Is Right Now a Good Time to Invest in the S&P 500? Here’s What History Says – The Motley Fool

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More than a year after it started rising from its bear-market lows, we can finally say the S&P 500 (^GSPC 0.76%) is in a bull market. It became official when the index reached a new all-time high on Jan. 19.
Some investors are concerned that perhaps the best time to buy has already passed. The S&P 500 is already up by 36% from its cyclical low in October 2022, and if you’ve been holding off on investing, you’ve missed out on those gains.
But what does history say about investing after the worst is over? Is it possible to wait too long? Or should you buy shares anyway even though prices have already risen?
Image source: Getty Images.
It’s easy to look back in hindsight and think about when you should have invested. If you’d invested in October 2022 when the S&P 500 was at its lowest point, today, your portfolio would reflect more than a year’s worth of gains. But back then, there was no way to know that the next bull market was about to begin.
Similarly, there’s no way to know now whether prices will continue increasing in the near term or take a turn for the worse. But if stocks do surge further and you’re still keeping your investable money on the sidelines, you’ll miss out on even more gains.
The good news is that historically, there’s never necessarily a bad time to invest — as long as you keep a long-term outlook.
For example, during the Great Recession, the S&P 500 bottomed out in March 2009. If you’d invested money in an S&P index fund at its lowest point that month, you’d have earned returns of more than 619% by today.

^SPX data by YCharts.
But say you waited a year and began investing in March 2010. In that case, you’d have seen returns of close to 327% by today.

^SPX data by YCharts.
Of course, that’s a big difference. But if you had waited even longer — say, March 2011 — you’d only have experienced returns of 269% by today. In other words, the longer you waited to invest, the weaker your returns would have been.

^SPX data by YCharts.
Keep in mind, too, that even after the Great Recession ended, the market still experienced short-term declines. There will always be fluctuations even in good economic times, but if you’re putting off investing until the perfect time to buy, you’ll end up waiting forever.
While it can be daunting, often the best strategy is to simply invest consistently, adding money to your portfolio on a regular basis no matter what the market is doing. Nobody knows where the market is headed in the near term. If another slump is on the way, it’s incredibly likely the S&P 500 will rebound from it sooner or later. But if you’re waiting until the market is well into recovery mode to buy any shares, you’ll end up missing out on valuable gains.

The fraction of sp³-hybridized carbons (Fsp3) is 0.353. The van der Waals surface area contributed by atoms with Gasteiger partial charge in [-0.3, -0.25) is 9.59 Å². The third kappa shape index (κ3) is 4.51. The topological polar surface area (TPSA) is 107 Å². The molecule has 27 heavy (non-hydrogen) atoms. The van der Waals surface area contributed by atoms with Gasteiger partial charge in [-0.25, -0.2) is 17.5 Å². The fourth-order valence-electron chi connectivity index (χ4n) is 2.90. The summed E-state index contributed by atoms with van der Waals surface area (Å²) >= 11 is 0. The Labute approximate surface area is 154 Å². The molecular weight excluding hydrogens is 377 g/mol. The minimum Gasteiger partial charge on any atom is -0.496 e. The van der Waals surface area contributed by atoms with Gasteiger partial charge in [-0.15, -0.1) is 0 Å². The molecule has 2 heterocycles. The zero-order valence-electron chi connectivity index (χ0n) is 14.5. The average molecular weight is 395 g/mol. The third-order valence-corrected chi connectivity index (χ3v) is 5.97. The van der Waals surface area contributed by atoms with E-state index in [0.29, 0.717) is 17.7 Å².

Ever since the S&P 500 index was devised, it has built an impeccable track record of earning positive returns over time. In fact, research shows it’s actually harder to lose money with the S&P 500 than it is to make money if you keep a long-term outlook.
Analysts at Crestmont Research examined the S&P 500’s historic performance to determine how often it was able to earn positive returns in a 20-year period. They studied the index’s rolling 20-year total returns throughout its history and found that every single one of those periods ended in positive total returns.
This means that if you had invested in an S&P 500 tracking fund, like an S&P 500 index fund or ETF, at any point in history and held it for 20 years, you’d have earned positive total returns. While the index still experienced severe recessions and bear markets in some of those periods, it was still able to see positive gains over the long haul.
If you’re ready to get started investing in the S&P 500, a great way to do that is through an ETF that tracks the index. While there are countless to choose from, a few of the most popular include the Vanguard S&P 500 ETF (VOO 0.73%), iShares Core S&P 500 ETF (IVV 0.79%), and SPDR S&P 500 ETF Trust (SPY 0.79%).
All of these ETFs offer exposure to the S&P 500, containing the same stocks as the index and aiming to match its performance. They also all have low expense ratios compared to many other ETFs, which can save you thousands of dollars in fees over time.
Time is your most valuable asset when it comes to the stock market. By investing now and staying invested for as long as possible, you can rest easier knowing you’re likely to see positive long-term returns — no matter what happens in the coming weeks or months.
Katie Brockman has positions in Vanguard S&P 500 ETF. The Motley Fool has positions in and recommends Vanguard S&P 500 ETF. The Motley Fool has a disclosure policy.
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